EDF's senior executives are this weekend considering whether to launch a third formal bid for British Energy, after the dramatic last-minute collapse of a deal both companies had believed was almost certain to be signed.
Energy strategists said the failure of the takeover raised serious question-marks about Britain's nuclear future. The collapse of the deal is a major blow for the Government, which holds a 35 per cent stake in British Energy.
Not only are ministers sorely in need of the £4bn which EDF would have paid for the stake, the Department of Business and Enterprise had planned to trumpet the deal as a key stage in its plans for a second generation of nuclear power plants in the UK.
John Hutton, the Secretary of State for Business, insisted yesterday that the deal would not derail the Government's nuclear ambitions. "I am disappointed that talks between British Energy and EDF have not yet been successful," he said. "[But] our commitment to nuclear power is clear and nuclear new build does not depend on one single deal."
However, David Hunter, an energy analyst at consultancy McKinnon & Clarke, warned: "EDF was the Government's 'get out of jail free' card which hasn't materialised – there are tough decisions to be made as the reality is Britain will run short of power."
EDF has not yet ruled out making a further offer for British Energy, saying yesterday only that "conditions for a major development in Great Britain are not met to date". Privately, however, the company is now considering whether to explore its nuclear ambitions in the UK in another way, since this deal has collapsed.
The French company is so determined to build at least four nuclear power stations in this country that it has already begun ordering some of the components required. It already owns some land in Anglesey, adjacent to the Wylfa nuclear power station now owned by the Nuclear Decommissioning Authority (NDA). If it could persuade the NDA to sell it further land, this could be the site of its first plant.
EDF would also like to build one plant at Hinkley in Somerset, where it has also acquired land, and could add a second generator if it is able to secure more property from British Energy, which already runs a plant there. A fourth plant would require EDF to identify a new site. Such operations could even be run as joint ventures with British Energy.
The British company nevertheless hopes EDF will return to the negotiating table because a deal offers a much more straightforward way for the French company to fulfil its promise to shareholders of international expansion in the nuclear sector.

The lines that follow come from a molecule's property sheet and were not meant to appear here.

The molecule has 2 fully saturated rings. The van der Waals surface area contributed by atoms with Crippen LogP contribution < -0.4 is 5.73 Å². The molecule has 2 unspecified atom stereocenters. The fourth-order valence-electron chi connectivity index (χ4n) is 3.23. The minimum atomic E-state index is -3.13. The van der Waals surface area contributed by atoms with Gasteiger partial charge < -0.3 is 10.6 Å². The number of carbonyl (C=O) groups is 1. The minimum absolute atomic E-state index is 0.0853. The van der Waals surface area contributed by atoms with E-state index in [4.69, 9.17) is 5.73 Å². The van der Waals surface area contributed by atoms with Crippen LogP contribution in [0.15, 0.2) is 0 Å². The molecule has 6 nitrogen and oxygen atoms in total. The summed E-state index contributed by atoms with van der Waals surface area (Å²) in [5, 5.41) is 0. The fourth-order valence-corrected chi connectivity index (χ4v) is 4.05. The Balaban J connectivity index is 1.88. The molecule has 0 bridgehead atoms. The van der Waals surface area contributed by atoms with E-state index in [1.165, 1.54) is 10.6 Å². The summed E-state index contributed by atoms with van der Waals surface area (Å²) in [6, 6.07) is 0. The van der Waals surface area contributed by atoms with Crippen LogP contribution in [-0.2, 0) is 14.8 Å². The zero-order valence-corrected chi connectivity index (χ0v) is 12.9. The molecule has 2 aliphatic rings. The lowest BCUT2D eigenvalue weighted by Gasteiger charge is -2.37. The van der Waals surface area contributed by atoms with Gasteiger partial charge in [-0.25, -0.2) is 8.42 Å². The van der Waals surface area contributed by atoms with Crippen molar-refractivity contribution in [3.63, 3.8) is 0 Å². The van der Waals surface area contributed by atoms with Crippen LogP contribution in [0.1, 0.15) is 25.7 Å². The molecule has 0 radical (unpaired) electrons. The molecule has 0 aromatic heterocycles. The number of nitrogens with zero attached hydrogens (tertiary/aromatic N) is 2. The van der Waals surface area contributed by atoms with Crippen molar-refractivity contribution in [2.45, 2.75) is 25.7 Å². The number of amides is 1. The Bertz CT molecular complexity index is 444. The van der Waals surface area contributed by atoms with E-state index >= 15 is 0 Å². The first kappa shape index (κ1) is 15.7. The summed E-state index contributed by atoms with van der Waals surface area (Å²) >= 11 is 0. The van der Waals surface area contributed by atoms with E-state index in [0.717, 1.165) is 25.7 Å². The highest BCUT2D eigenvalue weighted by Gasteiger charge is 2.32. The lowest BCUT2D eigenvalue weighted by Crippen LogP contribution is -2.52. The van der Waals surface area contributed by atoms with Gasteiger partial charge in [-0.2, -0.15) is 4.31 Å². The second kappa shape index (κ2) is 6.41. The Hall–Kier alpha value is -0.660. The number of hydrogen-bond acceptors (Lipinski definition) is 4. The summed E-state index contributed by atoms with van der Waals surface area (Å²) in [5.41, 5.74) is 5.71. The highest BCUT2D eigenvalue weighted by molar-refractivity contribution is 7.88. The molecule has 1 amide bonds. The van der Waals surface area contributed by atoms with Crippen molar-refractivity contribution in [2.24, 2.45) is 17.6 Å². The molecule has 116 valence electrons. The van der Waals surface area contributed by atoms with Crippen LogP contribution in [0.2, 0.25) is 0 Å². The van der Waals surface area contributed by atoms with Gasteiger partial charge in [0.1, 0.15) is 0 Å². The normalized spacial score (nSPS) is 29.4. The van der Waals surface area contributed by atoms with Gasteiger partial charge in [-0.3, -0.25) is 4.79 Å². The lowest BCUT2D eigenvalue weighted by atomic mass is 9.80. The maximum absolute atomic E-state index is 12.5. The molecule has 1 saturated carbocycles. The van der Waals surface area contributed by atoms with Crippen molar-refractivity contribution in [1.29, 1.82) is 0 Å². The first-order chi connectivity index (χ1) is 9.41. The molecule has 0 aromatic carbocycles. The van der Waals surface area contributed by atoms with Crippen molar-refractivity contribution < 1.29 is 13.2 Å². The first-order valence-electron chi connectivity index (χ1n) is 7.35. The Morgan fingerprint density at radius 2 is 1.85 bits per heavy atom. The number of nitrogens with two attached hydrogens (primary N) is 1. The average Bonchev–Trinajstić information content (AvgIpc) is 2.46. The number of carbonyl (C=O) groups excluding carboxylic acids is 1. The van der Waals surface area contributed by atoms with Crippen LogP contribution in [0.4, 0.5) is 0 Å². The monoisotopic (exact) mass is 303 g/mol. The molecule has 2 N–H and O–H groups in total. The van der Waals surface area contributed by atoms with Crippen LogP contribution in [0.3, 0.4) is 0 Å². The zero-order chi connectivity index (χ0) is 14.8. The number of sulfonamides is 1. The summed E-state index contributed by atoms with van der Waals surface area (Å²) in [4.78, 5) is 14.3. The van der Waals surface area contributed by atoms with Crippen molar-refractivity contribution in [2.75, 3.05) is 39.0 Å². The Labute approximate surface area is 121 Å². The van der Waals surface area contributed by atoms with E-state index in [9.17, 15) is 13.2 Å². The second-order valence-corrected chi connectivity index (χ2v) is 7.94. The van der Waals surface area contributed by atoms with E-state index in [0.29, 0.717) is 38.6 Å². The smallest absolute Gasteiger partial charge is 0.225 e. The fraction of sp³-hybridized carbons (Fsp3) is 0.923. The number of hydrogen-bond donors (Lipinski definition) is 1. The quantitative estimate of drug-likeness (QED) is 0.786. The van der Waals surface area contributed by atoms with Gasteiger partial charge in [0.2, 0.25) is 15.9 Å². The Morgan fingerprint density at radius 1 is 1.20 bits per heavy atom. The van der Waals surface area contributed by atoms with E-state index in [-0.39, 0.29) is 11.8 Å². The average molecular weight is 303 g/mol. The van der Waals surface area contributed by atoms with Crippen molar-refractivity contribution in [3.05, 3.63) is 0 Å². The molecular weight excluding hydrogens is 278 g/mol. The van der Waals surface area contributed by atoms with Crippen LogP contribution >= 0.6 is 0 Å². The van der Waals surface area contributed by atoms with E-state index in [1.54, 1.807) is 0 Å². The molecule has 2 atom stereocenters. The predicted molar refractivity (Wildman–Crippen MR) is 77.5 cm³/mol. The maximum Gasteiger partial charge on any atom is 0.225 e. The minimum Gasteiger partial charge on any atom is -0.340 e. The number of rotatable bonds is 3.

The UK is the only realistic market for this expansion and British Energy not only owns the most likely sites for the second generation of plants but also has experience of running nuclear plants in this country.
The Government also hopes EDF's rivals, including RWE of Germany and Iberdrola of Spain, will offer some competition. While both companies decided against a bid for British Energy earlier this year, they still have limited plans to operate their own nuclear power plants here.
Meanwhile, a spokesman for Centrica, the owner of British Gas, yesterday reiterated its desire to move into the nuclear sector. Centrica had been expecting to take a 25 per cent stake in British Energy once EDF completed its takeover, and is now considering its options.
A resurrection of the deal would be welcomed by Centrica, but it is understood that its executives have been holding separate conversations with British Energy and that they would explore joint venture opportunities in the absence of a French takeover. EDF's bid for British Energy collapsed late on Thursday night after the intervention of key institutional investors.
Having had a formal offer of 675p a share rebuffed in May, EDF this week increased its bid to 765p per British Energy share. It also planned to present shareholders with an alternative deal, of 700p in cash plus holdings of contingent value rights, a new type of security that would have offered further payouts over the next 10 years depending on British Energy's output and the price of the power it generated.